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Arbeit und Beschäftigung in kreativen Industrien: Entwicklungen in der Computerspielindustrie in Deutschland, Schweden und Polen

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  • Teipen, Christina

Abstract

Das vorliegende Paper untersucht die Entwicklung der Computerspielindustrie in Deutschland, Schweden und Polen sowie die Rolle von Arbeits- und Beschäftigungsmodellen für den Erfolg dieser Industrie. Die Computerspielindustrie ist ein schnell wachsender Zweig der „New Economy“, in Deutschland konnte sie sich aber nicht mit internationalem Erfolg entwickeln. Warum bleibt sie in Deutschland so schwach, was erklärt den Erfolg anderer Länder? Hemmen die deutschen Institutionen der Arbeitsregulierung die Entwicklung von „New Economy“- Branchen wie der Computerspielindustrie? In Auseinandersetzung mit Thesen über institutionelle und regulative Barrieren für die Entwicklung der „New Economy“ werden die Spezifika der Computerspielindustrie und ihres Arbeits- und Beschäftigungsmodells herausgearbeitet. Untersucht werden die Flexibilität von Arbeit und Beschäftigung, Anreizsysteme, die Bedeutung von Qualifikationen und Professionalisierung sowie Formen der Interessenvertretung und kollektiver Regulierung in der Branche. Abgeschlossen wird die Analyse durch die Untersuchung der Prozesskettenstruktur, die die Handlungsbedingungen von Unternehmen und ihren Beschäftigten prägt. Es zeigt sich, dass die Flexibilität der Beschäftigung in Unternehmen der Computerspielindustrie in Deutschland, Schweden und Polen sehr hoch ist – von regulativen oder institutionellen Flexibilitätsbarrieren kann nicht die Rede sein. Das Beispiel Schweden demonstriert, dass auch die Existenz einer gewerkschaftlichen Vertretung nicht als ein Flexibilitätshemmnis wirkt. Unerwartete Probleme zeigen sich dagegen an anderen Stellen: Eine mangelnde Professionalisierung und ein – zumindest in Deutschland – kaum existentes Angebot an berufsbildenden Institutionen erschweren die Entwicklung der Unternehmen. Erstaunlich ist dies angesichts der Bedeutung der Berufsbildung in Deutschland. Insgesamt zeigt sich jedoch, dass Arbeits- und Beschäftigungsmodelle für den Erfolg der Unternehmen und die Entwicklung der Branche nicht jene Bedeutung haben wie etwa der Zugang zur Finanzierung des benötigten Investitionsaufwands, um mit den etablierten Marktführern Schritt halten zu können. -- This paper examines the development of the video games industry in Germany, Sweden and Poland as well as the role of work and employment systems for the success of this industry. The video games industry is a fast growing branch of the “New Economy”. While the world market is dominated by American, Japanese, British and French companies, German firms have not succeeded to establish themselves as important players. Why is the industry so weak in Germany? Which factors do explain the success of other countries? Do the German institutions of labor regulation hamper the development of “New Economy” industries like the video games industry? The paper discusses the specifics of the video games industry as a “creative industry” and its work and employment model. It examines the development of the value chain structure and its consequences for risk distribution among companies. It analyzes the work and employment models resulting from the particular market conditions and the industry structure: the flexibility of work and employment, the incentive systems, the importance of skills and professionalization as well as forms of interest representation and collective bargaining in the industry. Our results show that employment flexibility in the video games industry is very high in Germany, Sweden and Poland – regulative or institutional constraints on flexibility do not play an important role. The example of Sweden demonstrates that even union representatives are no obstacle to flexibility. Problems, however, appear at some other point: The lack of professionalization and – at least in Germany – a missing supply of vocational institutions hamper the development of firms. This is remarkable in view of the importance of vocational education in Germany. Altogether, the analysis shows that the poor performance of the video games industry in Germany, Poland and, to a lesser extent, in Sweden cannot be explained by the weakness of the work and employment models. Other factors like the access to financial resources seem to play a more important role and explain the difficulties of German firms to keep pace with established market leaders.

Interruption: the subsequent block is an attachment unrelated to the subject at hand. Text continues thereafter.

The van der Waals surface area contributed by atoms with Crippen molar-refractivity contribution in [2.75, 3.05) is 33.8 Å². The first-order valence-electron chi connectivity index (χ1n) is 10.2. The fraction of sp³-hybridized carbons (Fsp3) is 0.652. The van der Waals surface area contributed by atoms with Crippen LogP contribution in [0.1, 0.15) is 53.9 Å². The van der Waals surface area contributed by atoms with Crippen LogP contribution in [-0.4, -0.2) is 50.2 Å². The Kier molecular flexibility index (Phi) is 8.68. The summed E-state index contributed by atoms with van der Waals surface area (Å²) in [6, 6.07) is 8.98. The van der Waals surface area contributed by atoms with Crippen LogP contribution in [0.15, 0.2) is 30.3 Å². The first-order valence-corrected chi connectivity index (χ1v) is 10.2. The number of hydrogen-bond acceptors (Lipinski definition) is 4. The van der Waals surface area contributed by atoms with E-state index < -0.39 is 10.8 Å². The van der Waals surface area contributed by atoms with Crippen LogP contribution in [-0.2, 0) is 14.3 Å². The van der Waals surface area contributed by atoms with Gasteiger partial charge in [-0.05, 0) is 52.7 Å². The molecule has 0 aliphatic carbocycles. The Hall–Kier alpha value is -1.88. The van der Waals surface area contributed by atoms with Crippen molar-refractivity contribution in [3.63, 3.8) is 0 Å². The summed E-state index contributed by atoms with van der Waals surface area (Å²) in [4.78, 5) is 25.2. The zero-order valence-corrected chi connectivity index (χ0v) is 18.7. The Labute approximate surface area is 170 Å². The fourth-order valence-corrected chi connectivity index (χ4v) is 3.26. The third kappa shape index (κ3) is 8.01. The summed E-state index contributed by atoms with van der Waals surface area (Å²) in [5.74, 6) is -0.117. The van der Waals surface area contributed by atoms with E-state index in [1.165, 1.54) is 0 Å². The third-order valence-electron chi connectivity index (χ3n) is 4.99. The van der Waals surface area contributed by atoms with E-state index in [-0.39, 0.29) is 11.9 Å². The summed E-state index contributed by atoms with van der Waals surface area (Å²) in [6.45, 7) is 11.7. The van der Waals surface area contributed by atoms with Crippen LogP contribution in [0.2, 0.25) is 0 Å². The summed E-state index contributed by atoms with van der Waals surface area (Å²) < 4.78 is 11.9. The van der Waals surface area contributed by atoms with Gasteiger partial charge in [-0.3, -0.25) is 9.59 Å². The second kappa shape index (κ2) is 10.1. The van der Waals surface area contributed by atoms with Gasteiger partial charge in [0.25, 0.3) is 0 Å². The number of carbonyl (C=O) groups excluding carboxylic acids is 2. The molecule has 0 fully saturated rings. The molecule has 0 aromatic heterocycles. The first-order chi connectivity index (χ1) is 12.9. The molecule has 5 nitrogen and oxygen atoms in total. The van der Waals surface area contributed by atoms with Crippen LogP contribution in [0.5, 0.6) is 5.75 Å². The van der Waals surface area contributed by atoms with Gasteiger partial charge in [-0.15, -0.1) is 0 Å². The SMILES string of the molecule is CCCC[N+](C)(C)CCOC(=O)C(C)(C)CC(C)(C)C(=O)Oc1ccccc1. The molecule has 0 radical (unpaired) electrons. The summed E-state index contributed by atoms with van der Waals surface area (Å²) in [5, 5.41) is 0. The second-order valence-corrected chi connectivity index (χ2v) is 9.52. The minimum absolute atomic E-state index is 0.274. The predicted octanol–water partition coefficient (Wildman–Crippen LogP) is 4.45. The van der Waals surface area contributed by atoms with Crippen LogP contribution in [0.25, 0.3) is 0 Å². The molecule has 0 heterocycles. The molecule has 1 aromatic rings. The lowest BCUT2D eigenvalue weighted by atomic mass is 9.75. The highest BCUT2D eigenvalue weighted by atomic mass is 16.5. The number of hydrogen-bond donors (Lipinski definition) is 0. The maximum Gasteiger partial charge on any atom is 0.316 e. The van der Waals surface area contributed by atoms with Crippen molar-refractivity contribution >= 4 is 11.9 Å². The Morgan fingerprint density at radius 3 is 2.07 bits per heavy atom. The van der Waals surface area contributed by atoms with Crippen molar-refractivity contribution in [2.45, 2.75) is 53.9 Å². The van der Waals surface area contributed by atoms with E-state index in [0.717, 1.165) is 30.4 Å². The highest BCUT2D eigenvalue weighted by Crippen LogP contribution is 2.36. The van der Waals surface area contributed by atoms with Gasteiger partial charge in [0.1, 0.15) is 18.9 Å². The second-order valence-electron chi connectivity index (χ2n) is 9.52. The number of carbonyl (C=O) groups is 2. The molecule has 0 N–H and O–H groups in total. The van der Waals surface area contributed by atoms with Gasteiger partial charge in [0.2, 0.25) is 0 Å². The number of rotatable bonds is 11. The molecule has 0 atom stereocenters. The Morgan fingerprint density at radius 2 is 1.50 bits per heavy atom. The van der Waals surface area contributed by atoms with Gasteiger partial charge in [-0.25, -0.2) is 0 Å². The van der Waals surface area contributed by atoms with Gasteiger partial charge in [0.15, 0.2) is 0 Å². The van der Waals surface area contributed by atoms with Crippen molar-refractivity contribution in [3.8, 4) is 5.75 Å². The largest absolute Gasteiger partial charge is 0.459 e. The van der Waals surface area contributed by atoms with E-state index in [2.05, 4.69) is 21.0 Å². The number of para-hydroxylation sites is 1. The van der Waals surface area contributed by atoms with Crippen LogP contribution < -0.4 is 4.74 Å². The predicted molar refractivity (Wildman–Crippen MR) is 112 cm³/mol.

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Bibliographic Info

Paper provided by Social Science Research Center Berlin (WZB) in its series Discussion Papers, Research Unit: Knowledge, Production Systems and Work with number SP III 2006-301.

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Date of creation: 2006
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Handle: RePEc:zbw:wzbkpw:spiii2006301

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Cited by:
  1. Bruno AMABLE (Université Paris I and CEPREMAP) & Yannick LUNG (GREThA UMR CNRS 5113 and GERPISA), 2008. "The European Socio-Economic Models of a Knowledge-based society. \r\nMain findings and conclusion \r\n," Cahiers du GREThA 2008-26, Groupe de Recherche en Economie Théorique et Appliquée.
  2. Jürgens, Ulrich & Krzywdzinski, Martin & Teipen, Christina, 2006. "Changing work and employment relations in German industries: Breaking away from the German model?," Discussion Papers, Research Unit: Knowledge, Production Systems and Work SP III 2006-302, Social Science Research Center Berlin (WZB).

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